The foreign exchange industry exists whenever one currency is traded for another. It is by far the largest market in the world in terms of cash value traded, and includes trading between large banks, central banks, currency speculators, multinational corporations, governments, and other financial markets and institutions. The market is unique due to several factors including trading volume, the extreme liquidity of the market, geographical dispersion, the 24 hour trade day, the large number and variety of traders in the market and the variety of factors that affect exchange rates.
Among these factors that affect exchange rates is the news. This is one of the greatest advantages that the forex market has over all of the other markets; there is no such thing as insider trading. All a trader needs to do in the forex market is to stay abreast of the news, develop an opinion and apply that opinion to the markets. Some of the best currency trades in the world have been placed by investors following the news and taking advantage of the information given to them.
During the summer of 1992 there was wide spread speculation that England was going to be rejected from the European Monetary Union, which would severely hurt the English pound. George Soros, founder and head of one of the largest hedge funds in the world, The Quantum Fund, took advantage of England’s poor fortune, by placing a ten billion short position in the market. The Bank of England attempted to stabilize the pound’s value by intervening and depleting all of their foreign currency reserves. Despite their efforts, on September 16, 1992, known around the world as Black Wednesday, the fight was over and the pound plummeted. England was forced to withdraw from the European Monetary Union and in one day, Soros earned $1 billion. He is now known as the man who broke the Bank of England.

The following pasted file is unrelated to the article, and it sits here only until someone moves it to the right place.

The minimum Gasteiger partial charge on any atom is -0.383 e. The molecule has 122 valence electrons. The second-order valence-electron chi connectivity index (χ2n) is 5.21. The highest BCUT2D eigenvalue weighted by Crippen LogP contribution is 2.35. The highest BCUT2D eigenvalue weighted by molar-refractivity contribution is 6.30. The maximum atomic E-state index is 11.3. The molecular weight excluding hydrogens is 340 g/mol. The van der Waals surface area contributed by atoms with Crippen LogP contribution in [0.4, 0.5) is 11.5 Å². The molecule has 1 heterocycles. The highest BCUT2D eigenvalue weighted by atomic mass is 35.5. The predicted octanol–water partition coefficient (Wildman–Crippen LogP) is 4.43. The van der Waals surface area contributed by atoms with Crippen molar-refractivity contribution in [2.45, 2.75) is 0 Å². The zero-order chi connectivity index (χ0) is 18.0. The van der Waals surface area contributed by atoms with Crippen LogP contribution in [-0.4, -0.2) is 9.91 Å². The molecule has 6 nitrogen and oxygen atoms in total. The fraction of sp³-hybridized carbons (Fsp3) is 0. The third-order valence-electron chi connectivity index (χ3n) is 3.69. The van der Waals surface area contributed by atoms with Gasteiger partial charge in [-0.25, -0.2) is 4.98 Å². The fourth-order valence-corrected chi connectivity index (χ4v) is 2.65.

Stanley Druckenmiller, former money manager for George Soros, now runs Duquesne Capital which he founded in 1981. In 1989, he developed one of his greatest ideas. While working at George Soros’s Quantum Fund, Druckenmiller bought two billion German marks. He believed that due to the falling of the Berlin wall and the reunification of Germany, the deutschemark was set for a huge rally. That one idea made him a very rich man, with the deutschemark climbing enormously in value over the next few years. Druckenmiller’s exact profits on this investment remain unknown, but the Quantum Fund posted returns of over 60%.
Andy Krieger, once a star at Banker’s Trust before resigning to work for no other than Mr. George Soros, is best remembered in New Zealand. During the U.S. stock market crash of 1987, traders were buying up any currency that was appreciating against the dollar, the most popular being the New Zealand dollar or the “kiwi” as it is known in the currency market. Mr. Krieger, knowing that this rally could never last and believing that the kiwi was one of the most overvalued currencies in the market, shorted 200 million kiwi which is more than the entire money supply of New Zealand. The currency not surprisingly buckled under this pressure, allowing Kreiger to cover his positions and walk away with a huge profit. .
All of these trades have one common underlying factor. Each of these traders had an opinion that was based on pure economic, fundamental data. Due to markets being more efficient and traders being more regulated, it would be nearly impossible to replicate any of these trades, however it would be rather easy to replicate the foundation on which each and every one of these trades were based.